Director – Travis Knight
Cast – Hailee Steinfeld, John Cena, Jorge Lendeborg Jr, John Ortiz, Pamela Adlon
Rating – 3.5/5
To call Bumblebee the best movie in the Transformers series wouldn’t be a stretch. But it would be damning with faint praise – like saying that Baby is the best Justin Bieber song, or that frying is the best way to cook a horse’s intestines.
For over a decade, the metal monsters have clashed and clanged on the big screen for our enjoyment, to decidedly diminishing returns and set to an increasingly ‘leery, laddish’ tone, as critic Mark Kermode describes it. And along comes Bumblebee, a spin-off with the heart of a Miyazaki movie and the innocence of a bygone era, just about tolerable enough for you to not actively dislike it.
Not only will it be nostalgic for the children of the ‘80s – a decade that is currently experiencing a cinematic resurgence – but it also holds an unmistakable fondness in its heart for the first Transformers movie, which was instrumental in breeding a whole new generation of fans.
For all his faults – and there are so many – director Michael Bay’s original Transformers film remains my favourite movie of the lot; a loud, emotional adventure with stunning action and a terrific central performance by Shia LaBeouf. Even the most annoying of Bay’s tendencies – rancid humour, cringeworthy product placement, lurid visuals – were ignored. There can be no defence, however, of his terrible follow-ups, which hit rock bottom in 2017 – exactly a decade after the first film – with the almost unwatchable Transformers: The Last Knight.
For years, Bay has adamantly refused to relinquish his throne as the overlord of the Transformers universe. Until now. When his last film suffered the only sort of blow that is considered irrecoverable in the movie business – a poor showing at the box office – Bay was forced to vacate his position. No longer bound to his immature vision, Paramount hired the unlikely Travis Knight to direct the first in a planned series of spin-offs, intended to distance the future of the franchise from its past.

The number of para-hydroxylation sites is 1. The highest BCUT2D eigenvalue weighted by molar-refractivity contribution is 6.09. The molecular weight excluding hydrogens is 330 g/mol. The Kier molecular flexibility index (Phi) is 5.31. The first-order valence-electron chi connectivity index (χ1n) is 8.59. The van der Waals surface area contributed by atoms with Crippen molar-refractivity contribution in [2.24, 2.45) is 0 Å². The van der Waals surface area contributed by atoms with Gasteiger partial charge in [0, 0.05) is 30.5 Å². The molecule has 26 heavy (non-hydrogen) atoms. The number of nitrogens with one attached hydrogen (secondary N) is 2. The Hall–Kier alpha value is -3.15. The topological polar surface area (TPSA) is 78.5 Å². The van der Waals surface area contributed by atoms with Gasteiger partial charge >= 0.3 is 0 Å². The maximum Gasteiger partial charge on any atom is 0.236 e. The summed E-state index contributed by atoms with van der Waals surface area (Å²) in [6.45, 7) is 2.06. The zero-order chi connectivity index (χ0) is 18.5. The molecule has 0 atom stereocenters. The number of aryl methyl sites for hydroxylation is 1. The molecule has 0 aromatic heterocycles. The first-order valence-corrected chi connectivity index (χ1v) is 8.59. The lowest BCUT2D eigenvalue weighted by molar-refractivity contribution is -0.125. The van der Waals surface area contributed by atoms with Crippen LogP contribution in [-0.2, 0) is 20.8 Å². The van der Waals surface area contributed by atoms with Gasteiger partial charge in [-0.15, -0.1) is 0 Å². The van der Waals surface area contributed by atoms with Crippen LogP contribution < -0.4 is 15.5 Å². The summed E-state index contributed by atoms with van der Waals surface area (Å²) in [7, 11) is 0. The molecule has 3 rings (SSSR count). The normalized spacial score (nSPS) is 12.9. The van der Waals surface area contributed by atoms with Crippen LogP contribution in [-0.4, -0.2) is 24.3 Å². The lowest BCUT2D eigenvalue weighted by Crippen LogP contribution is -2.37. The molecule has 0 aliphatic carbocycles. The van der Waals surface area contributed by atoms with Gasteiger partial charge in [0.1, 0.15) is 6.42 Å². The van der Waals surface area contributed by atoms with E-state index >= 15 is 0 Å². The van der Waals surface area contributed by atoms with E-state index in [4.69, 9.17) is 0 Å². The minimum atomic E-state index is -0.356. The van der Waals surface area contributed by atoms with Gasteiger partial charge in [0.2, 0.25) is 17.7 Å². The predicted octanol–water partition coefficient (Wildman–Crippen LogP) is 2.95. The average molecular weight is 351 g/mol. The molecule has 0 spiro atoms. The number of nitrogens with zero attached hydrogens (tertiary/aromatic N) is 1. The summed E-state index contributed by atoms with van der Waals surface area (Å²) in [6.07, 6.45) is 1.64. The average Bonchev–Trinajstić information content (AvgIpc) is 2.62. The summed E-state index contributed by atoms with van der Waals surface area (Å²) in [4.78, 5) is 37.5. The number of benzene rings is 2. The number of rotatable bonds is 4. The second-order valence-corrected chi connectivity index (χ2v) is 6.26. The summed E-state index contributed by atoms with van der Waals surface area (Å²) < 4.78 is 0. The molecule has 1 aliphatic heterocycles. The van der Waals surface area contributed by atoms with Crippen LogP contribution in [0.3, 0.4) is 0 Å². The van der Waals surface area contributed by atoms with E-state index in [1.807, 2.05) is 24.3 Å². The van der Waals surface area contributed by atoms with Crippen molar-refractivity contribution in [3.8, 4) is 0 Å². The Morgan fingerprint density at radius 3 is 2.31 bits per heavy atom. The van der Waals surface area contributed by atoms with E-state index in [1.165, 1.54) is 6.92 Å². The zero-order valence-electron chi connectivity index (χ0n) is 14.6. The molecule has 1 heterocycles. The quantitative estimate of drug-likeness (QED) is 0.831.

Knight’s affection for the world of the Transformers – particularly for the toys that he grew up playing with – is palpable in his film. Certainly, it hits many of the same marks as Bay’s first movie – it could even be argued that Bumblebee is a better thought-out remake – but crucially, has an entirely different tone. A misfit teenager does stumble across a ramshackle, unwanted car; villains arrive on Earth like meteors from outer space; and cartoonish government agents chase everyone around – but on no occasion does someone get peed on, and there is not a single masturbation joke in sight.